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With Reuben Goossens
Maritime Historian, Cruise‘n’Ship Reviewer & Author
Please Note: All ssMaritime and my other related ssMaritime sites are 100% non-commercial and privately owned sites. Be assured that I am NOT associated with any cruise or shipping companies or travel/cruise agencies or any other organisations! The author has been in the passenger shipping industry since May 1960 and is now semi-retired, but continues to write articles on classic liners and cruise ships in order to better to inform cruise and ship enthusiasts for their pleasure!
MV Hikawa Maru
Page One - History Page
Hikawa Maru seen as a trans-Pacific Liner in the mid sixties
She was launched on September 30, 1929 and
completed on April 25, 1930. She commenced on her maiden voyage from
Amazingly Hikawa Maru
and other N.Y.K. passenger ships were involved in assisting Jewish refugees
escape from the Holocaust. There were those who escaped via
Late 1941 Hikawa Maru became a hospital ship. For this role her hull and funnel was painted all white with a wide green band along her hull, as well as two red crosses on each side and on the superstructure and funnel.
During the war the Hikawa Maru struck mines on three occasions, however due to her extra thick steel plating and she suffered only minor damage.
Above and Below: Two images of Hikawa Maru as a Hospital Ship
On August 14, 1945,
I received the following inspiring email from Mr and Mrs Borchert (on November 25, 2008) in relation to the final voyages of the Hikawa Maru. I am sure you will find it touching!
“On a return trip to
During her 30 years of proud service the MS Hikawa Maru crossed the Pacific some 254 times, and it is estimated that she carried around 25,000 passengers as well as a massive amounts of cargo. Her magnificent career was about to end, yet her days were certainly not numbered!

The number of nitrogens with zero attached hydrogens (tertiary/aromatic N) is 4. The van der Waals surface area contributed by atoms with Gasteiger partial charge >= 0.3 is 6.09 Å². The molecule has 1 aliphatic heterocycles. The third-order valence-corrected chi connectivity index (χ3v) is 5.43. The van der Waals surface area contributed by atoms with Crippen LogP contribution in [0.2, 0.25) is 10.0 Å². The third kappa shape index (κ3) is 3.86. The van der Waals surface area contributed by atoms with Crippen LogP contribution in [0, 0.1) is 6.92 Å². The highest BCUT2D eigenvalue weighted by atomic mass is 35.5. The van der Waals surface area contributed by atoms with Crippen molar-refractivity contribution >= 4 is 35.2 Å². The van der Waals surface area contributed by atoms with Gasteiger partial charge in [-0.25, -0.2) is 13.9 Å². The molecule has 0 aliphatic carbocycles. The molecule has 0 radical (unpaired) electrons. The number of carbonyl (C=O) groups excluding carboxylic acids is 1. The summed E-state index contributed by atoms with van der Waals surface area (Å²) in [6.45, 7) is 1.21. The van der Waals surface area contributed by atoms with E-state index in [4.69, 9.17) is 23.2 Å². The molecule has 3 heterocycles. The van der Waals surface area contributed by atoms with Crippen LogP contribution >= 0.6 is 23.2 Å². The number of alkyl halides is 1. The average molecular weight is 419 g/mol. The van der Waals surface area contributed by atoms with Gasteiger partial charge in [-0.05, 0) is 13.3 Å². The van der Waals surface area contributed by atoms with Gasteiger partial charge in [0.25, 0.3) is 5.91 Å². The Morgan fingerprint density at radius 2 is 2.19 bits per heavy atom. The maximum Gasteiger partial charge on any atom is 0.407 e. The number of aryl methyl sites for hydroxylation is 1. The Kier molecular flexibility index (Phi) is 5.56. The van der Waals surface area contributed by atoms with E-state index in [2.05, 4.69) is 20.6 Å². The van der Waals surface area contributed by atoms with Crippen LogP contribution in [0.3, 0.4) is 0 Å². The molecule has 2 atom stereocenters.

Soon a new role was found for this fine ship, for in 1961 Hikawa Maru was refitted to become a floating youth hostel and a maritime museum. Sadly parts of her engine spaces and lower sections of accommodation decks were gutted to facilitate dormitories. At first she was an attraction and was quite popular, however, as years passed visitors to the hostel rapidly declined and it was closed in 1973.
Hikawa Maru remained at her berth and continued to
operate as a
Hikawa Maru at her
It came to the point that the
Hikawa Maru seen from
However, “Yomiuri Shinbum
News” quoted an unnamed N.Y.K. spokesperson as saying that, if no buyer
is found for Hikawa Maru,
N.Y.K. would “like to” or “hope to” take over
responsibility for the “preservation of” Hikawa
Maru. The ssMaritime “Save a Classic Liner
Campaign” supports the preservation of this vintage liner and hopes to
see her remain in
This is a ship with a simple beauty!
Good News: Happily, NYK Line made good on their promises and began the restoration of the historic Japanese liner in August 2007. On April 25, 2008, this fine ship was renamed NYK Hikawamaru (however I believe that the name on her hull is unchanged) and she was reopened to the public with great fanfare. The day of her official opening just happened to be her 78th birthday.
For further information Visit the NYK Maritime Museum & NYK Hikawamaru Website.
NYK Hikawamaru is
promoted in “Kanagawa Now” -
“In front of
Hikawa Maru, a fine stern view
Built: Yokohama Dock Company,
Yard No: 177.
Launched: September 30, 1929.
Maiden Voyage: May
13, 1930 -
Length: 163.3m - 536ft.
Beam: 20.1m - 66ft.
Tonnage: 11,622 GRT (Gross Registered Tons).
Engines: Burmeister & Wain diesel Copenhagen, Denmark.
Screws: Twin screws.
Speed: 17 knots (max 18.5).
Passengers: 339 passengers in total.
. 75 in First, 78 in Tourist & 186 in Third Class.
Final voyage 1960.
. She had carried 25,000 passengers in 238 trans-Pacific voyages.
The reopened Hikawa Maru seen at her berth in 2008
Hikawa Maru INDEX:
Page One: Hikawa Maru history page
Page Two: The Schlesinger family escapes Nazi Germany
Page Three: Photo page one
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Please Note: ssmaritime and associated sites are 100% non-commercial and the author seeks no funding or favours of any shape or form, never have and never will!
Photographs on ssmaritime and associate pages are by the author or from the author’s private collection. In addition there are some images that have been provided by Shipping Companies and private photographers or collectors. Credit is given to all contributors. However, there are some photographs provided to me without details regarding the photographer/owner concerned. I hereby invite if owners of these images would be so kind to make them-selves known to me (my email address may be found on www.ssmaritime.com only), in order that due credit may be given.
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